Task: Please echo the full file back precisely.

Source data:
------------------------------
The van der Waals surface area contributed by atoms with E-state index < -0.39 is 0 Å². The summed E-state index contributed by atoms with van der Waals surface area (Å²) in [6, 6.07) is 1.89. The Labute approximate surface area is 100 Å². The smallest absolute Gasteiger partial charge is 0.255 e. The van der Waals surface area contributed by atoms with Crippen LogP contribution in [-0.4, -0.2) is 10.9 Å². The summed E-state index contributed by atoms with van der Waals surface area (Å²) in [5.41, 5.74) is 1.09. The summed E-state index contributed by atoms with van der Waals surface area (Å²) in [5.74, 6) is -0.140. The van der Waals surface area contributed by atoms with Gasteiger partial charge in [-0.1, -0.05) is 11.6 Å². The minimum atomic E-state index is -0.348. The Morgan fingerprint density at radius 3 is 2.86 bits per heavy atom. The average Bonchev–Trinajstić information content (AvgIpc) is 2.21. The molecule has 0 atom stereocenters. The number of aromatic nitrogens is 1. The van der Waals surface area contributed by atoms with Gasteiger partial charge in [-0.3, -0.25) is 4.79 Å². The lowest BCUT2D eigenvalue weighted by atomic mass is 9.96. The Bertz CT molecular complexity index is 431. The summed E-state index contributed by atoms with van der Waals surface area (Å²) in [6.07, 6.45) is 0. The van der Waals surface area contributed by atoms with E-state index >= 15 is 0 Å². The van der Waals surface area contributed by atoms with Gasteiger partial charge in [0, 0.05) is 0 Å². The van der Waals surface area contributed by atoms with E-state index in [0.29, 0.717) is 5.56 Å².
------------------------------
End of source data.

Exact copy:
The van der Waals surface area contributed by atoms with E-state index < -0.39 is 0 Å². The summed E-state index contributed by atoms with van der Waals surface area (Å²) in [6, 6.07) is 1.89. The Labute approximate surface area is 100 Å². The smallest absolute Gasteiger partial charge is 0.255 e. The van der Waals surface area contributed by atoms with Crippen LogP contribution in [-0.4, -0.2) is 10.9 Å². The summed E-state index contributed by atoms with van der Waals surface area (Å²) in [5.41, 5.74) is 1.09. The summed E-state index contributed by atoms with van der Waals surface area (Å²) in [5.74, 6) is -0.140. The van der Waals surface area contributed by atoms with Gasteiger partial charge in [-0.1, -0.05) is 11.6 Å². The minimum atomic E-state index is -0.348. The Morgan fingerprint density at radius 3 is 2.86 bits per heavy atom. The average Bonchev–Trinajstić information content (AvgIpc) is 2.21. The molecule has 0 atom stereocenters. The number of aromatic nitrogens is 1. The van der Waals surface area contributed by atoms with Gasteiger partial charge in [-0.3, -0.25) is 4.79 Å². The lowest BCUT2D eigenvalue weighted by atomic mass is 9.96. The Bertz CT molecular complexity index is 431. The summed E-state index contributed by atoms with van der Waals surface area (Å²) in [6.07, 6.45) is 0. The van der Waals surface area contributed by atoms with E-state index >= 15 is 0 Å². The van der Waals surface area contributed by atoms with Gasteiger partial charge in [0, 0.05) is 0 Å². The van der Waals surface area contributed by atoms with E-state index in [0.29, 0.717) is 5.56 Å².